These faithful stewards of the Lord were not only folicitous for their own times but prudentially took care that their work should not fail through the inattention or lukewarmness of fucceffors.
They purchased therefore certain woodlands, which were conveyed to them in trust.-In the first place, to fupport, uphold, and keep. in good repair the chapel fo erected; and until the faid chapel should stand in need of fuch repair, the produce of the faid lands. hould be received, taken and enjoyed by the curate of the faid. chapel, towards his fupport and maintenance. The names of the Trustees, as appears by an engraved plate, which has been carefully. preferved, were SIR CHARLES EYRE, TREASURER, JOHN LELY, ESQ. CHRISTOPHER APPLEBY, ESQ. MR. EDWARD MOUNTNEY,. MR. JEREMIAH MURDEN, and others the inhabitants of KewGreen." O Lord, hear the fupplication of thy people, and grant " that the zeal which these thy fervants departed have fo well expreffed towards thy ordinances, and thy holy temple may be had. "in everlasting remembrance."
The ground on which this church is built was graciously given: by that eminently pious perfonage. QUEEN ANNE;-a Queen, whofe virtues were as exalted as her ftation; whofe affection for the established church of this land will remain recorded to her honour to latest posterity.What a glorious inftance of royal mugificence was her grant of the revenues of the firft-fruits and tenths for the perpetual augmentation of fmall livings.-True it is, in this opulent neighbourhood, where christian benevolence delights. to hold her feat-inftances of real diftrefs among the clergy is peradventure scarcely to be found; but were we able to defcribe the miferies and diftreffes that attend the lower clergy in other parts of the kingdom, we should prefent a picture to your imagination, too gloomy and too affecting for your tender natures to bear. Were they to pass in review before you, what numbers would behold finking by flow and infenfible degrees into defpondency and. defpair? Scoffed at, despised, and trampled upon by persons every way their inferiors, but in one article; defrauded of half that fcanty pittance by perverfe and litigious men, and compelled to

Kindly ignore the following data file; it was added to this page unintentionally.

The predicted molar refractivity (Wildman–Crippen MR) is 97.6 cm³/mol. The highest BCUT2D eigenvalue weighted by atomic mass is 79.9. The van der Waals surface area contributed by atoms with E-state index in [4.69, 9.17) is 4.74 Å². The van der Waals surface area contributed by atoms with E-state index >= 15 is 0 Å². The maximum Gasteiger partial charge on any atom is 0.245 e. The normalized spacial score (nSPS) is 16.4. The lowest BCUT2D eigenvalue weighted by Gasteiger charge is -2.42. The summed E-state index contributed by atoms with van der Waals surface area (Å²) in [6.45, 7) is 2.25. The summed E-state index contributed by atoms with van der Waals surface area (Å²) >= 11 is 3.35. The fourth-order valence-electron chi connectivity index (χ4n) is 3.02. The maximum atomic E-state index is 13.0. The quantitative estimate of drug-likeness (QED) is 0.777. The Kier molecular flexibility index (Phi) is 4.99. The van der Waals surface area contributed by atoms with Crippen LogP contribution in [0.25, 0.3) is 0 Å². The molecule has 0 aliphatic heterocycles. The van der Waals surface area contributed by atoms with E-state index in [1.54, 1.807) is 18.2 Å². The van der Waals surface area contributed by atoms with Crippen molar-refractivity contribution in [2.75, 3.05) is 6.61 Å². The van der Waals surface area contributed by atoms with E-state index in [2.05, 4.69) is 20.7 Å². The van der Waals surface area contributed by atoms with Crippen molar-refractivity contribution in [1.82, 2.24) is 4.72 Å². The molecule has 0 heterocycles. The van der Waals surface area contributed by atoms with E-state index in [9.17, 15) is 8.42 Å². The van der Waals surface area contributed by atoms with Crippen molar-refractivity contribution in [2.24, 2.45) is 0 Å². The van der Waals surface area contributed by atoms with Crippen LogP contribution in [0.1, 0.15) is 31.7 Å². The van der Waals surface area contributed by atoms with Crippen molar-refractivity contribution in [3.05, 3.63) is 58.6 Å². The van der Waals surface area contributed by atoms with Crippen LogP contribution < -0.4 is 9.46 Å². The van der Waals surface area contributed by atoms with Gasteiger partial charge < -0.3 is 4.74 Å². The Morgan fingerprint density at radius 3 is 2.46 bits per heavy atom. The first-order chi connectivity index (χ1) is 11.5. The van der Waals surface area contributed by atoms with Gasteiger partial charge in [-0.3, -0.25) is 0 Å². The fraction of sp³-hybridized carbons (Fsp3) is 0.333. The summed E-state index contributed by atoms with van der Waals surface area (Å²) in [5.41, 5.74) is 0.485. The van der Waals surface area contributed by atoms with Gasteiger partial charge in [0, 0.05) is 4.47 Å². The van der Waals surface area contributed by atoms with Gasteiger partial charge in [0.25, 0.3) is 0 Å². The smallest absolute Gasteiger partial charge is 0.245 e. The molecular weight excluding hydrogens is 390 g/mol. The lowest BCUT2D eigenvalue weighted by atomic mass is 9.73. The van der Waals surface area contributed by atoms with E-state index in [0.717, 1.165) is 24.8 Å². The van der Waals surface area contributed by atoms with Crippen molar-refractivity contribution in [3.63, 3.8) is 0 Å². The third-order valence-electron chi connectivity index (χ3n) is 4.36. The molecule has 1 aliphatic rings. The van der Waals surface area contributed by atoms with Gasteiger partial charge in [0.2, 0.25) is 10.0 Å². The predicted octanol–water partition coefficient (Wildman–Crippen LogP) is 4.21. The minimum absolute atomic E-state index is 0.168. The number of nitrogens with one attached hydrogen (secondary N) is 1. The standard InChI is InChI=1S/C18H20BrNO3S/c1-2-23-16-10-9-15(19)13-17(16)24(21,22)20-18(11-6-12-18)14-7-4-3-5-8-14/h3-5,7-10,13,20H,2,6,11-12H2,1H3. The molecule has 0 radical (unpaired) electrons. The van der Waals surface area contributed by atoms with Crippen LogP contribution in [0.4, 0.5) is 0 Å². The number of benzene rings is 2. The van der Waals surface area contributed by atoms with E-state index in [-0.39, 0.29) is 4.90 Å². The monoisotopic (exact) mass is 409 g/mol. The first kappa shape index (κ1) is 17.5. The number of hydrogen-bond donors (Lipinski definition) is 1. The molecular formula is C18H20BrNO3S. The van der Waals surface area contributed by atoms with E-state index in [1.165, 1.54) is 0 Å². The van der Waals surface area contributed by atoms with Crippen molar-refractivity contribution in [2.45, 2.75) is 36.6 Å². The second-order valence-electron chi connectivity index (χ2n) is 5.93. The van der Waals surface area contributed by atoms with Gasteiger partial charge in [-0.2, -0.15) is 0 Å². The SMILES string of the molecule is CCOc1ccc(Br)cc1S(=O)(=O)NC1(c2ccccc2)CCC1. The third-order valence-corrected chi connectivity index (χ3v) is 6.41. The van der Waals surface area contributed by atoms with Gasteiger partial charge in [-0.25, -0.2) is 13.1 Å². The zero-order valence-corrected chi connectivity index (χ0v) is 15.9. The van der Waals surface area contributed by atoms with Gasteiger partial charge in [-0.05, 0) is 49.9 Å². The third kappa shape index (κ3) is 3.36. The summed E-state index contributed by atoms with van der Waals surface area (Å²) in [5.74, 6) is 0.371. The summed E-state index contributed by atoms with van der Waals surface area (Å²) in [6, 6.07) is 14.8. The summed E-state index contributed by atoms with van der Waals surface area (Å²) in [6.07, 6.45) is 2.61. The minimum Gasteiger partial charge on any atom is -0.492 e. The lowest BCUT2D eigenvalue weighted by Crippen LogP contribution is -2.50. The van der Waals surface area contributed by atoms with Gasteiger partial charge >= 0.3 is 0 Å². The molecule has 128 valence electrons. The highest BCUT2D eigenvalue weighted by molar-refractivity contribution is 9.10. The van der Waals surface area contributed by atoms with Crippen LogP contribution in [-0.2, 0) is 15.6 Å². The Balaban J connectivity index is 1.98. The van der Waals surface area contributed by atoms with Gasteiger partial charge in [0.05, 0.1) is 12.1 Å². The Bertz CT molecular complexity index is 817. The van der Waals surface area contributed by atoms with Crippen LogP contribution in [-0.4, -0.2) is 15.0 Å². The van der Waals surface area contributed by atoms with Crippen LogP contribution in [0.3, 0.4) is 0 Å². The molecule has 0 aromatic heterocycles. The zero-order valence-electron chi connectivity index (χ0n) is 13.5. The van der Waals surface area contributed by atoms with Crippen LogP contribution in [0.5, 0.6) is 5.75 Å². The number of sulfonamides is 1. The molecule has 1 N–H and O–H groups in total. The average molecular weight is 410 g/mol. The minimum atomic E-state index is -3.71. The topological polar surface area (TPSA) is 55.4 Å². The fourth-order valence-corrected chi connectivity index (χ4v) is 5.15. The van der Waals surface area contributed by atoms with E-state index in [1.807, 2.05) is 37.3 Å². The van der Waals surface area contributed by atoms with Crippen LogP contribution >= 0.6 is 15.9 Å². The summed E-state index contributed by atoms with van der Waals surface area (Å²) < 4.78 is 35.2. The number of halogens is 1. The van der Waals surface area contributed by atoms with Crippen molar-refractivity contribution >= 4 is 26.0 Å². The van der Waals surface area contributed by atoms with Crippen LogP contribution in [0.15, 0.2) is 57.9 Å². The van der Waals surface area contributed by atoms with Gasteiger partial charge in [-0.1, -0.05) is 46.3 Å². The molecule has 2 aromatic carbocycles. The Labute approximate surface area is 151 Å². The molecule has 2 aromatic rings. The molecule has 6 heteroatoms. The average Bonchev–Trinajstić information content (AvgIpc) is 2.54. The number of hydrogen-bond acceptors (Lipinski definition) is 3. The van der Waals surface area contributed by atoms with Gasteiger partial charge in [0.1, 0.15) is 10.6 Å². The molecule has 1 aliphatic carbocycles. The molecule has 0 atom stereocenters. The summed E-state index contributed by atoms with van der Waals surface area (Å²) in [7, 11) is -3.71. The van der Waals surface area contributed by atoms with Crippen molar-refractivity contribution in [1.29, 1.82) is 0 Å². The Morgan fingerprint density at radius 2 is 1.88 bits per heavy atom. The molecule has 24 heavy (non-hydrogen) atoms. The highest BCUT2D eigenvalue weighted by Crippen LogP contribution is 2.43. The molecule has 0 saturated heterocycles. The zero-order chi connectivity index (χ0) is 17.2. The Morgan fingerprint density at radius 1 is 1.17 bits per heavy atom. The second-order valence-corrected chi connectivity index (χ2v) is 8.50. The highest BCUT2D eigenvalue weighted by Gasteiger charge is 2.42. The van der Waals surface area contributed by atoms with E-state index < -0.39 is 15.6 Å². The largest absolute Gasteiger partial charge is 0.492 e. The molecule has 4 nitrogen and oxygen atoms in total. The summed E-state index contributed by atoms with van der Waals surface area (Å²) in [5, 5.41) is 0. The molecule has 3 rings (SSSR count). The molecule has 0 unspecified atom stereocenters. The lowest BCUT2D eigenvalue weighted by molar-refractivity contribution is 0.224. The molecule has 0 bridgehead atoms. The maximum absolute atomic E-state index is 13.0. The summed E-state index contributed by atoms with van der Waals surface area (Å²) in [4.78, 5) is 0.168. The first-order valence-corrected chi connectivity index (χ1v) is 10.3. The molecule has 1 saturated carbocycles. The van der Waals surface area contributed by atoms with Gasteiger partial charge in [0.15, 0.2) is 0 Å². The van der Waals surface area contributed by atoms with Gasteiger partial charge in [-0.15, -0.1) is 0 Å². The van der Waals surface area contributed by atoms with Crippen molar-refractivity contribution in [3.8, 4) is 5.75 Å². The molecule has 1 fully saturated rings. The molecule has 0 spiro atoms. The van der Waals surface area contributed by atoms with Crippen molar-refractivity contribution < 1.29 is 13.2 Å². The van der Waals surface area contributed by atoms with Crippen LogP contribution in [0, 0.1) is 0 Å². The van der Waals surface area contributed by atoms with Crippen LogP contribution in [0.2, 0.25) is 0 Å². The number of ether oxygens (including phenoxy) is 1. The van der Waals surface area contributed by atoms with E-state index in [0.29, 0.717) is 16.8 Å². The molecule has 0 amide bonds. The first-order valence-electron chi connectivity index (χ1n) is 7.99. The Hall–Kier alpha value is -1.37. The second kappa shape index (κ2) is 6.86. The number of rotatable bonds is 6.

facrifice a part of their legal rights; or the whole of their much dearer peace and tranquility.-With what joy and gratitude then must these men regard the memory of that good Queen, when perhaps the only part of their poor income they can receive, without obloquy and reproach, is what they derive from her judicious. bounty. With ftrict propriety this.circumftance is now mentioned, for we of this chapelry are already greatly benefitted by that bounty, and are capable of demanding two benefactions more for the perpetual use of the incumbents of this church.-As we cannot be fufpected of any improper influence from a deceafed monarch, we may therefore be indulged fo fmall a tribute to gratitude as claiming your attention to a fhort character of our